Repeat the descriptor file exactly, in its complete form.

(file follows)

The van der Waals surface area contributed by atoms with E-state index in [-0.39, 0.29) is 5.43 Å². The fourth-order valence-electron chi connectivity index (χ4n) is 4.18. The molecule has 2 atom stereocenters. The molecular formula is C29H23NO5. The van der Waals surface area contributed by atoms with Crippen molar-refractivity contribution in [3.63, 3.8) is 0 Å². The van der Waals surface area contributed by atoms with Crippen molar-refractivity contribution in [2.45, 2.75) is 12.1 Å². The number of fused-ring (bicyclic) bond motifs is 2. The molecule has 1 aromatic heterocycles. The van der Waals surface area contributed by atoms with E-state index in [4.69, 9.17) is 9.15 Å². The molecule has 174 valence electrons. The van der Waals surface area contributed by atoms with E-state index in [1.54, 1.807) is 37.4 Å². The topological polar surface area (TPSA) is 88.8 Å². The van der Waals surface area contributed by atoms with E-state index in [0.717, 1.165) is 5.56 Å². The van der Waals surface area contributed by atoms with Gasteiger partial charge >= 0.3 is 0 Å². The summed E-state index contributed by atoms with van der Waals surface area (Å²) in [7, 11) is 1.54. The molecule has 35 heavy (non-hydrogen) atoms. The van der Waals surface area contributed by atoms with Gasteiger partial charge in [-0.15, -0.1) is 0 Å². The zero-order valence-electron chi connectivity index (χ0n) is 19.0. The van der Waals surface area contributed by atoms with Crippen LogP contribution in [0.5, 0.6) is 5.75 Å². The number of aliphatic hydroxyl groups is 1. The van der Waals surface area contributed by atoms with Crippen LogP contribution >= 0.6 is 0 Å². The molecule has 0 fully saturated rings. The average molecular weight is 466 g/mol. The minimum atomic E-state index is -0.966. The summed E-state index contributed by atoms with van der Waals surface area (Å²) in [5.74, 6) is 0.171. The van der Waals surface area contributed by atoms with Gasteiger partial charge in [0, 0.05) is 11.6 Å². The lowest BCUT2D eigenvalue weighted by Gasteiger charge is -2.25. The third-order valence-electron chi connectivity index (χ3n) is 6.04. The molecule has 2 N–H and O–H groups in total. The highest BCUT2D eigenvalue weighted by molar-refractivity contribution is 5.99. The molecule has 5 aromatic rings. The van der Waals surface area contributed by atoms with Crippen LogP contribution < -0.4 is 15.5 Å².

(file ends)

The van der Waals surface area contributed by atoms with E-state index in [-0.39, 0.29) is 5.43 Å². The fourth-order valence-electron chi connectivity index (χ4n) is 4.18. The molecule has 2 atom stereocenters. The molecular formula is C29H23NO5. The van der Waals surface area contributed by atoms with Crippen molar-refractivity contribution in [3.63, 3.8) is 0 Å². The van der Waals surface area contributed by atoms with Crippen molar-refractivity contribution in [2.45, 2.75) is 12.1 Å². The number of fused-ring (bicyclic) bond motifs is 2. The molecule has 1 aromatic heterocycles. The van der Waals surface area contributed by atoms with E-state index in [4.69, 9.17) is 9.15 Å². The molecule has 174 valence electrons. The van der Waals surface area contributed by atoms with E-state index in [1.54, 1.807) is 37.4 Å². The topological polar surface area (TPSA) is 88.8 Å². The van der Waals surface area contributed by atoms with E-state index in [0.717, 1.165) is 5.56 Å². The van der Waals surface area contributed by atoms with Gasteiger partial charge >= 0.3 is 0 Å². The summed E-state index contributed by atoms with van der Waals surface area (Å²) in [7, 11) is 1.54. The molecule has 35 heavy (non-hydrogen) atoms. The van der Waals surface area contributed by atoms with Gasteiger partial charge in [-0.15, -0.1) is 0 Å². The zero-order valence-electron chi connectivity index (χ0n) is 19.0. The van der Waals surface area contributed by atoms with Crippen LogP contribution in [0.5, 0.6) is 5.75 Å². The number of aliphatic hydroxyl groups is 1. The van der Waals surface area contributed by atoms with Crippen LogP contribution >= 0.6 is 0 Å². The molecule has 0 fully saturated rings. The average molecular weight is 466 g/mol. The minimum atomic E-state index is -0.966. The summed E-state index contributed by atoms with van der Waals surface area (Å²) in [5.74, 6) is 0.171. The van der Waals surface area contributed by atoms with Gasteiger partial charge in [0, 0.05) is 11.6 Å². The lowest BCUT2D eigenvalue weighted by Gasteiger charge is -2.25. The third-order valence-electron chi connectivity index (χ3n) is 6.04. The molecule has 2 N–H and O–H groups in total. The highest BCUT2D eigenvalue weighted by molar-refractivity contribution is 5.99. The molecule has 5 aromatic rings. The van der Waals surface area contributed by atoms with Crippen LogP contribution < -0.4 is 15.5 Å².